The real crotch carnival began around the 14th century. Men's tunic hemlines began to rise and leggings were two independent socks that only went up so far. And then, before you know it, we had the codpiece.

06_20_braguette_renaissancex633_0Above: In this Renaissance image we see the cod, or what was also known as the "baguette."

1502x633_0Above: Was there spandex in the 16th century? A standard bearer, standing and holding a banner with the Cross of St. Andrew. c. 1502, engraving by Albrecht Durer.

Renaissance_man_dogx633_0Above: Agnolo Bronzino: Portrait of Guidobaldo della Rovere (1531-1532). An example of the codpiece made to resemble a large erect penis. And a dog serving side-eye.

Bronzinox633_0Above: Portrait of Emperor Charles V with Dog, Titian, 1533. Why were all the dogs' noses so close to the goods?Maybe codpieces didn't get washed much.

The word 'codpiece' originates from Middle English 'cod' which means 'scrotum.' It was a flap or a pouch attached to the front of men's trousers to accentuate the genital area. The codpiece might be adorned with embroidery, pearls, precious stones, or decorative stitches. Some codpieces would be pointed up, resembling an erect penis. (For more info, visit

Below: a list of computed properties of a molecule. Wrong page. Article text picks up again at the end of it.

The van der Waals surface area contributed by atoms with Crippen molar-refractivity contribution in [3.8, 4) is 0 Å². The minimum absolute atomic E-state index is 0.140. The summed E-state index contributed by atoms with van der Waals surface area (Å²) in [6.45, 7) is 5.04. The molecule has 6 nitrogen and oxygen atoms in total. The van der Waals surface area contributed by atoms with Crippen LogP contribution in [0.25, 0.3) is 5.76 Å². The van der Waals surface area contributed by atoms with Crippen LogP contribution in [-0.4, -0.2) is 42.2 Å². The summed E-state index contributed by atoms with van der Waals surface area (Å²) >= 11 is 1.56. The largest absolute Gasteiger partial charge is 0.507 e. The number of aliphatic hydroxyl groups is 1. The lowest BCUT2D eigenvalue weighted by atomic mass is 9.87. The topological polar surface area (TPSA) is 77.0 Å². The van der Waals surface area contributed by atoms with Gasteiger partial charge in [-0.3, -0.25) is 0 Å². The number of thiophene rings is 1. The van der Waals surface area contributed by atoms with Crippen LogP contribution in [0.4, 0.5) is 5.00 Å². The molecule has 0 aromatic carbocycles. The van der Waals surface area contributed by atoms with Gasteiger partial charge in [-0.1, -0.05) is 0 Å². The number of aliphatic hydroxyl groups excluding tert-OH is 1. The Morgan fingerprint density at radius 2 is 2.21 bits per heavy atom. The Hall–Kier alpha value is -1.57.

16thcenturyarmorx633_0Above: 16th-century armor, in the "upswing" mode.

"Legend has it that Edward III, king of England from 1327-1377, had the codpiece of his armor enlarged to astounding proportions because he had heard that strength and military prowess were correlated with a man's endowment. As he was in the midst of the Hundred Years' War with the French at the time, it would not be surprising that he would try to seek any possible advantage available to him. He then ordered that the nobility and knights do the same to their armor. The legend goes on to say that the gullible French (from the nobility all the way down to the peasantry) were scared to death by the advance of the 'well-equipped' men. If this legend is true, and the personality of Edward III would support it, it is an example of how the nobility can influence fashion."
-- Modesty to Majesty: The Development of the Codpiece by Beth Marie Kosir